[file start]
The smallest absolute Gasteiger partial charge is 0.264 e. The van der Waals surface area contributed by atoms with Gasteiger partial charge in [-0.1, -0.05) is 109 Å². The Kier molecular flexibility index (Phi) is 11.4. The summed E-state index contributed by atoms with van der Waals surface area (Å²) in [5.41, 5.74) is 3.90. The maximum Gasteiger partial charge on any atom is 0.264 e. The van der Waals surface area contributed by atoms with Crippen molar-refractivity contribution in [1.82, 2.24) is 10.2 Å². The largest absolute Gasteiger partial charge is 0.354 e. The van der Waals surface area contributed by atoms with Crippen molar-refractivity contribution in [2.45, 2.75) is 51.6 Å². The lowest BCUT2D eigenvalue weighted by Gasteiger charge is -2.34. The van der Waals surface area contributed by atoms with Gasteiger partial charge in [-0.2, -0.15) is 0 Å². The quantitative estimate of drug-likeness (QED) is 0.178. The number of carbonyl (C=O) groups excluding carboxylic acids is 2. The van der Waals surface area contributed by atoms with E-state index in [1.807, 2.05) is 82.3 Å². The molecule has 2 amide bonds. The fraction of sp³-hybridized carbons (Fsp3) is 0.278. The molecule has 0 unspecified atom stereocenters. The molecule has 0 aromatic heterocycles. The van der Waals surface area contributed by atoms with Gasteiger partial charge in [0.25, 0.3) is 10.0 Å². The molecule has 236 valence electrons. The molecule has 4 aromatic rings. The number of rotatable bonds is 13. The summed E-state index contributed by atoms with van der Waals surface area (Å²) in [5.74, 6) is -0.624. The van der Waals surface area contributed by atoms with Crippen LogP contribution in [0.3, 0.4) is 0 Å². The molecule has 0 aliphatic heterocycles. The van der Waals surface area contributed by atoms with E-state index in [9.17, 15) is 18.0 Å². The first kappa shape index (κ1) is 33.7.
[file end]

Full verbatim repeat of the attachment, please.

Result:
The smallest absolute Gasteiger partial charge is 0.264 e. The van der Waals surface area contributed by atoms with Gasteiger partial charge in [-0.1, -0.05) is 109 Å². The Kier molecular flexibility index (Phi) is 11.4. The summed E-state index contributed by atoms with van der Waals surface area (Å²) in [5.41, 5.74) is 3.90. The maximum Gasteiger partial charge on any atom is 0.264 e. The van der Waals surface area contributed by atoms with Crippen molar-refractivity contribution in [1.82, 2.24) is 10.2 Å². The largest absolute Gasteiger partial charge is 0.354 e. The van der Waals surface area contributed by atoms with Crippen molar-refractivity contribution in [2.45, 2.75) is 51.6 Å². The lowest BCUT2D eigenvalue weighted by Gasteiger charge is -2.34. The van der Waals surface area contributed by atoms with Gasteiger partial charge in [-0.2, -0.15) is 0 Å². The quantitative estimate of drug-likeness (QED) is 0.178. The number of carbonyl (C=O) groups excluding carboxylic acids is 2. The van der Waals surface area contributed by atoms with E-state index in [1.807, 2.05) is 82.3 Å². The molecule has 2 amide bonds. The fraction of sp³-hybridized carbons (Fsp3) is 0.278. The molecule has 0 unspecified atom stereocenters. The molecule has 0 aromatic heterocycles. The van der Waals surface area contributed by atoms with Gasteiger partial charge in [0.25, 0.3) is 10.0 Å². The molecule has 236 valence electrons. The molecule has 4 aromatic rings. The number of rotatable bonds is 13. The summed E-state index contributed by atoms with van der Waals surface area (Å²) in [5.74, 6) is -0.624. The van der Waals surface area contributed by atoms with Crippen LogP contribution in [0.3, 0.4) is 0 Å². The molecule has 0 aliphatic heterocycles. The van der Waals surface area contributed by atoms with E-state index in [9.17, 15) is 18.0 Å². The first kappa shape index (κ1) is 33.7.